• is in a good state of repair (if there are signs of disrepair it may mean that the landlord does not maintain the property well);
  • if there are any gas appliances, check that the landlord has GAS SAFE registered certificates to prove that they have been serviced in the last year (you are entitled to a copy of this document);
  • check all the doors and windows open and close;
  • look for smoke detectors - if the property does not have any ask the landlord to supply them (if he or she refuses, you can always purchase them yourself and take them with you when you leave). Note: in 1997 regulations regarding the fire resistance of furniture were introduced. These state that all furniture in rented property, whether second hand or newly acquired, must satisfy standard combustion tests and carry a specified display label. Ask your landlord to prove that this is the case. 

Always ask

  • How much is the rent; what does it include; and to whom is it payable and how often?
  • How will you be expected to pay the rent, ie cash, standing order, cheque or direct debit? Try to avoid paying in cash as it is not wise to carry large amounts of cash on your person or keep it in your room. Direct debits can also be problematic as they are instigated by the landlord and the amount paid can be altered without notice. Payment by standing order and cheque are preferable.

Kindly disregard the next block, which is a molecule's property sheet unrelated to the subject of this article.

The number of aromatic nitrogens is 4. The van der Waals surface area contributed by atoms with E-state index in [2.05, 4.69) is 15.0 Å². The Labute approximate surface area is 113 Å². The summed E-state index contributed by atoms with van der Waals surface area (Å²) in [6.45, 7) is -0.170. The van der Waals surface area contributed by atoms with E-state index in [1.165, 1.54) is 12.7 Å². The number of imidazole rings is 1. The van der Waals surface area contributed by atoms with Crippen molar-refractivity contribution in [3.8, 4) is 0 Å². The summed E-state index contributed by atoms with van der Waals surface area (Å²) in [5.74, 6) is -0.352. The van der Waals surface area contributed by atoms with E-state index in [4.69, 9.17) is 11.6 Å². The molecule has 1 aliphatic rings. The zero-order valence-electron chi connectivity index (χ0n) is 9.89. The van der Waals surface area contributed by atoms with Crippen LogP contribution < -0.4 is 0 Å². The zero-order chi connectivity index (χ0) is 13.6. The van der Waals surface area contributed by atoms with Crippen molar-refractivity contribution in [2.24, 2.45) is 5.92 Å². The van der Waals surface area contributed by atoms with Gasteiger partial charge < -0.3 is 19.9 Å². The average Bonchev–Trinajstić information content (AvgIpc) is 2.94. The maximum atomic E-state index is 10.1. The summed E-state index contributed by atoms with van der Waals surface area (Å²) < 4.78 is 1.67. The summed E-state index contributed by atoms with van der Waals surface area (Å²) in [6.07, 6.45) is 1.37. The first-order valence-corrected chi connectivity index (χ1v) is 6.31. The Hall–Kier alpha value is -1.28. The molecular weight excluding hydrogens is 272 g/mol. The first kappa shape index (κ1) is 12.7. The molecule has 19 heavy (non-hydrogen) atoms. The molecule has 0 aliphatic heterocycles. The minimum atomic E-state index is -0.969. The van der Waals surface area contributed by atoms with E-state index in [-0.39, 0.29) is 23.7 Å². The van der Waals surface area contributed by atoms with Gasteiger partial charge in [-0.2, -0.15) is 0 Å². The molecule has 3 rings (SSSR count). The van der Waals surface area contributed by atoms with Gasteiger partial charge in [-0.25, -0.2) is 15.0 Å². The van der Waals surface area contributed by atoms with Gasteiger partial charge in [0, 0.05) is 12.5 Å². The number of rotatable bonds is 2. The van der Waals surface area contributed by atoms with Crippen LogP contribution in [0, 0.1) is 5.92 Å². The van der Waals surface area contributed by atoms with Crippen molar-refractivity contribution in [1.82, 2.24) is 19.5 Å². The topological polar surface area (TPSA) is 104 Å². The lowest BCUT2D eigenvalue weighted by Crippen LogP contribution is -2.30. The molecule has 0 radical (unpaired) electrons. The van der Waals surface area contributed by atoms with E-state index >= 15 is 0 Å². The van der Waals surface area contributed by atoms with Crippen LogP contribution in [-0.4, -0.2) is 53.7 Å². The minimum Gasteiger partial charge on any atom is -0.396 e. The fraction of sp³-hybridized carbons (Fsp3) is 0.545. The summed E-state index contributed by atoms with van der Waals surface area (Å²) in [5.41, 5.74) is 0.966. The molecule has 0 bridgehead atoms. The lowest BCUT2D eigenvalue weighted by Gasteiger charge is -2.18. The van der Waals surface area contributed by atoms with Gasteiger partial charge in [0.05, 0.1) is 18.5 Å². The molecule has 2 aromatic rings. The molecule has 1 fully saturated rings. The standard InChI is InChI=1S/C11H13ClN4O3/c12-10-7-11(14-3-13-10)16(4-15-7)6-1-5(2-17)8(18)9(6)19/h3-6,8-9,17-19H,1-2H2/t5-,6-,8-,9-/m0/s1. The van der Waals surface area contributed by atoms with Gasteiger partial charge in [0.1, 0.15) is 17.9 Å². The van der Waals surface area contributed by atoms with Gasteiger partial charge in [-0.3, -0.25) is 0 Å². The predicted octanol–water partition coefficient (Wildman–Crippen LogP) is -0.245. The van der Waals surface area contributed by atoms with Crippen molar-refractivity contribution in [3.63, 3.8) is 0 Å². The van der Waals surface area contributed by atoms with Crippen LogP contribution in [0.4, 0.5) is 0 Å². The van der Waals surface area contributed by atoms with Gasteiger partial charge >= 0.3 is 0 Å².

• Is a deposit required; how much is it; who holds it; and under what circumstances would it be retained, in part or in full? For more information about this please see the Costs page.
  • What type of tenancy agreement will you have (see the Types of rental agreement page)?
  • Is there an inventory? See the Types of rental agreement page for more details.

If you will be living with the landlord (or with other tenants who are unknown to you) ask:

  • Which parts of the property are shared and whether there are any parts/facilities of the property to which you will not have access (eg garden, washing machine, telephone and living room).
  • For an agreement (preferably in writing) detailing house rules, eg are you allowed visitors and overnight guests; how are the bills divided; are there any cleaning chores expected of you; etc.
  • You should also ask what else is provided